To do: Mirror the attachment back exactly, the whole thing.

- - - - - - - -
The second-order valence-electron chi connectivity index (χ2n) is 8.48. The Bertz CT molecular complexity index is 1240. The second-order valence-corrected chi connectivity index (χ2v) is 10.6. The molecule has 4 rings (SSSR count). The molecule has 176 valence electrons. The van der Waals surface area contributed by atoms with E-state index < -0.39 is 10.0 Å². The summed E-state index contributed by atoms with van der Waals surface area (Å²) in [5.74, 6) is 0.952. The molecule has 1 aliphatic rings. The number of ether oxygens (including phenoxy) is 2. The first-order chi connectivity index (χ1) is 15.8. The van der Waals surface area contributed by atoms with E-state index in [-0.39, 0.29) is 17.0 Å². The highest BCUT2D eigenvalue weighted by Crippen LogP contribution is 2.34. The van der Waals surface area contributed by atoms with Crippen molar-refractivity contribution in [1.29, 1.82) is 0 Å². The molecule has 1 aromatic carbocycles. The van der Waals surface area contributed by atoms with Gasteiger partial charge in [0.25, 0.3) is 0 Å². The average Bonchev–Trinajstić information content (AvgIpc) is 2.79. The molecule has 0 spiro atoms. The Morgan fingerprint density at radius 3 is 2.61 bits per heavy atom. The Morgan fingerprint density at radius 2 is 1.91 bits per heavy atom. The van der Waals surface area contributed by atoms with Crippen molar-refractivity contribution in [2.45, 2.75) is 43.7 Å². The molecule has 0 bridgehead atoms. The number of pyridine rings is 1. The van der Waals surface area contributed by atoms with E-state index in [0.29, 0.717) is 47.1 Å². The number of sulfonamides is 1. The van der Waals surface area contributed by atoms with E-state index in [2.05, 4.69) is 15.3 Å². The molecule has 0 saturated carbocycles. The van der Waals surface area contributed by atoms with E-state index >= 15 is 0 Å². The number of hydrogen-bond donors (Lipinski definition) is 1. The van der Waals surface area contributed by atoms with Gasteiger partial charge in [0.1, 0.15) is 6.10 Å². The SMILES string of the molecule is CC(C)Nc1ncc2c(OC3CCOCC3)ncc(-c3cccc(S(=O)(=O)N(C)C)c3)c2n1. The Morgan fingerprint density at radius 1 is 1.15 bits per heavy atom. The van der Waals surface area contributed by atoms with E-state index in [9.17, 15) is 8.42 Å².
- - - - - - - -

The second-order valence-electron chi connectivity index (χ2n) is 8.48. The Bertz CT molecular complexity index is 1240. The second-order valence-corrected chi connectivity index (χ2v) is 10.6. The molecule has 4 rings (SSSR count). The molecule has 176 valence electrons. The van der Waals surface area contributed by atoms with E-state index < -0.39 is 10.0 Å². The summed E-state index contributed by atoms with van der Waals surface area (Å²) in [5.74, 6) is 0.952. The molecule has 1 aliphatic rings. The number of ether oxygens (including phenoxy) is 2. The first-order chi connectivity index (χ1) is 15.8. The van der Waals surface area contributed by atoms with E-state index in [-0.39, 0.29) is 17.0 Å². The highest BCUT2D eigenvalue weighted by Crippen LogP contribution is 2.34. The van der Waals surface area contributed by atoms with Crippen molar-refractivity contribution in [1.29, 1.82) is 0 Å². The molecule has 1 aromatic carbocycles. The van der Waals surface area contributed by atoms with Gasteiger partial charge in [0.25, 0.3) is 0 Å². The average Bonchev–Trinajstić information content (AvgIpc) is 2.79. The molecule has 0 spiro atoms. The Morgan fingerprint density at radius 3 is 2.61 bits per heavy atom. The Morgan fingerprint density at radius 2 is 1.91 bits per heavy atom. The van der Waals surface area contributed by atoms with Crippen molar-refractivity contribution in [2.45, 2.75) is 43.7 Å². The molecule has 0 bridgehead atoms. The number of pyridine rings is 1. The van der Waals surface area contributed by atoms with E-state index in [0.29, 0.717) is 47.1 Å². The number of sulfonamides is 1. The van der Waals surface area contributed by atoms with E-state index in [2.05, 4.69) is 15.3 Å². The molecule has 0 saturated carbocycles. The van der Waals surface area contributed by atoms with E-state index >= 15 is 0 Å². The number of hydrogen-bond donors (Lipinski definition) is 1. The van der Waals surface area contributed by atoms with Gasteiger partial charge in [0.1, 0.15) is 6.10 Å². The SMILES string of the molecule is CC(C)Nc1ncc2c(OC3CCOCC3)ncc(-c3cccc(S(=O)(=O)N(C)C)c3)c2n1. The Morgan fingerprint density at radius 1 is 1.15 bits per heavy atom. The van der Waals surface area contributed by atoms with E-state index in [9.17, 15) is 8.42 Å².